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China Imposes Travel Restrictions in Xi’an, Ordering Migrant Workers to Stay in City During New Year Break

Alina Wang
A native of New York, Alina has a Bachelors degree in Corporate Communications from Baruch College and writes about human rights, politics, tech, and society.
Published: December 28, 2021
A security guard checks information of a resident at the entrance of a residental area that is under restrictions following a recent coronavirus outbreak in Xian, in China's northern Shaanxi province on December 23, 2021 (Photo by STR/AFP via Getty Images)

After a handful of COVID-19 cases were detected in China’s northwestern city of Xi’an, the Chinese government announced on Dec. 26 that rural migrant workers across the surrounding Shaanxi Province would not be allowed to leave Xi’an during the Chinese New Year holidays coming up next month. 

About 300 million migrant workers making a living in China’s cities travel back to their hometowns each year — for many, the break is the only opportunity they have to return home and see their families.

This year’s Lunar New Year falls on Feb. 1, 2022 and is traditionally a grand celebration that sees relatives travel far and wide to rejoin family members in their hometowns. The joyous feasts are coupled with scrumptious home cooked meals and exchanging of hong bao – red envelopes filled with money symbolizing good fortune and prosperity in the new year.

The new restrictions are part of a growing atmosphere of panic surrounding a new wave of COVID-19 cases in Xi’an, a city that is the capital of Shaanxi and home to more than 7 million people. The Chinese Communist Party (CCP) has insisted that only a handful of cases have been detected and those individuals have been quarantined and treated. 

Thousands forced into mass quarantine

A resident in Xi’an described the situation in a Twitter post on Dec. 22: “about 90 communities in the city of Xi’an will be locked down tomorrow: Dec. 23. Residents will be required to stay in their homes and will not be allowed to leave the city by train without official documents authorizing them to travel. In addition, only one designated person per household will be allowed to leave the house every two days to buy groceries and supplies for the family.”

Because of doubts over the authenticity of official data released by the CCP, residents have begun speculating that the real reason for Xi’an’s city-wide lockdown could be due to an outbreak of “hemorrhagic fever“.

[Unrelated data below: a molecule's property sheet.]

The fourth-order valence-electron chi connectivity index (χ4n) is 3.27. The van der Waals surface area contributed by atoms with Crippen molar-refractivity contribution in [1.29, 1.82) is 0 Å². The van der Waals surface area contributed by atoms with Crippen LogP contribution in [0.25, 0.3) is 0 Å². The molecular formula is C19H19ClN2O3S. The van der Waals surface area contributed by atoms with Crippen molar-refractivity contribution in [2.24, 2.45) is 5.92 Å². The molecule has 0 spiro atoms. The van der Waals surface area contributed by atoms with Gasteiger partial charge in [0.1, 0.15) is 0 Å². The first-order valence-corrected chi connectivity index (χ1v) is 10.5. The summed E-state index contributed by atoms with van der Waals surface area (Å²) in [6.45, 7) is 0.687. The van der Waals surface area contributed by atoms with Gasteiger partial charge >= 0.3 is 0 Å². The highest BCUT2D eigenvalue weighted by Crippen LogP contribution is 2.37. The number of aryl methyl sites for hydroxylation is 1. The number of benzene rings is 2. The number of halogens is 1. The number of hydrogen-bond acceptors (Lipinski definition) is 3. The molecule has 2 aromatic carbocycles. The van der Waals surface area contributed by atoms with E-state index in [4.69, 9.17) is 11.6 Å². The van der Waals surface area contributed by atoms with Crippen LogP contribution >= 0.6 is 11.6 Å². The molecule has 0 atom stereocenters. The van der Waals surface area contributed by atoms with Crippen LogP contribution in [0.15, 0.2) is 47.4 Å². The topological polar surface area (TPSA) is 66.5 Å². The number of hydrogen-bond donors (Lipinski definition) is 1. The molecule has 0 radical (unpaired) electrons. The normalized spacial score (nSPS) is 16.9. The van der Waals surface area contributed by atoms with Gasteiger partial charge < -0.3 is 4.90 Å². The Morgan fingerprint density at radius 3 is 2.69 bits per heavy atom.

Another resident’s Twitter post read, “Xi’an, a city with a 95 percent vaccination rate, is about to be locked down. It may not be due to COVID-19, but a vaccine-induced hemorrhagic fever.” 

As of mid-December, hundreds of thousands of residents were put in various forms of quarantine under China’s strict zero-COVID policies, halting business operations, cutting flights and cancelling events in the country’s southeastern province of Zhejiang.


90 Communities Locked Down in Xi’an, China After COVID-19 Spike; Grocery Shopping Allowed Once Every 2 Days

China Fights New COVID-19 Waves in Zhejiang and Xi’an, Quarantining Thousands

Travel restrictions imposed despite ‘largely stable’ situation

While National Health Commission officer Wu Liangyou said the pandemic was developing at a “relatively rapid” speed in the three cities of Ningbo, Shaoxing and Hangzhou, “the situation nationwide was largely stable,” Wu said. 

Still, Shaanxi’s vice-head of agriculture Zhang Ying’an said: “If out-of-town workers and students return home for the two holidays, there exist the potential risks of epidemic spread in rural areas, and our current focus is to prevent such spillovers,” explaining the need for enhanced travel restrictions.

Various experts in Xi’an and Beijing told state-media Global Times that this particular outbreak has a “complex” and “unclear” chain of transmission, making its origins difficult to pinpoint. Health authorities also reported that some of the new cases may derive from the new Delta strain, “sub-lineage AY.4,” and related mutations. 

At 6:00 p.m. local time, personnel in full protective gear were seen spraying Xi’an’s streets, inside subway systems and government buildings with unidentified chemicals. Trucks also rolled down residential areas blasting out a thick fog of disinfecting chemicals. 

​​According to the National Health Commission, as many as 47 – or nearly 80 percent – of China’s 59 locally infected cases reported on Dec. 15 were related to the outbreak in Zhejiang province. The northern region of Inner Mongolia, which has been battling an outbreak for weeks, accounted for 10 cases.

Zhejiang Province has seen one of the strictest lockdowns since the cases were identified and businesses have been forced to shut down. A key manufacturing hub, Zhejiang accounts for 6 percent of China’s economy. 

‘Zero-COVID’ policies

Although the pandemic has claimed millions of lives worldwide and caused catastrophic economic losses for some countries, Chinese authorities claim slightly over 101,000 infections and less than 5,000 deaths nationwide — hailing its “zero COVID” policies as instrumental.

Despite this claim, there has been doubt cast over the veracity of these figures as well as the effectiveness of Beijing’s heavy-handed lockdown policies. These policies have included disinfection theatrics, draconian lockdowns, mass testing and travel restrictions to sustain China’s illusion of curbing the pandemic’s spread. 

The CCP’s propaganda apparatus has also insisted that people should instead take notice of the “raging Omicron variant overseas,” especially in the U.S. Chinese authorities have repeatedly said that “timely and precise measures, experience in quelling local outbreaks and high vaccination rate among the Chinese population” are sufficient in ensuring the upcoming Winter Olympics in Beijing will be held safely.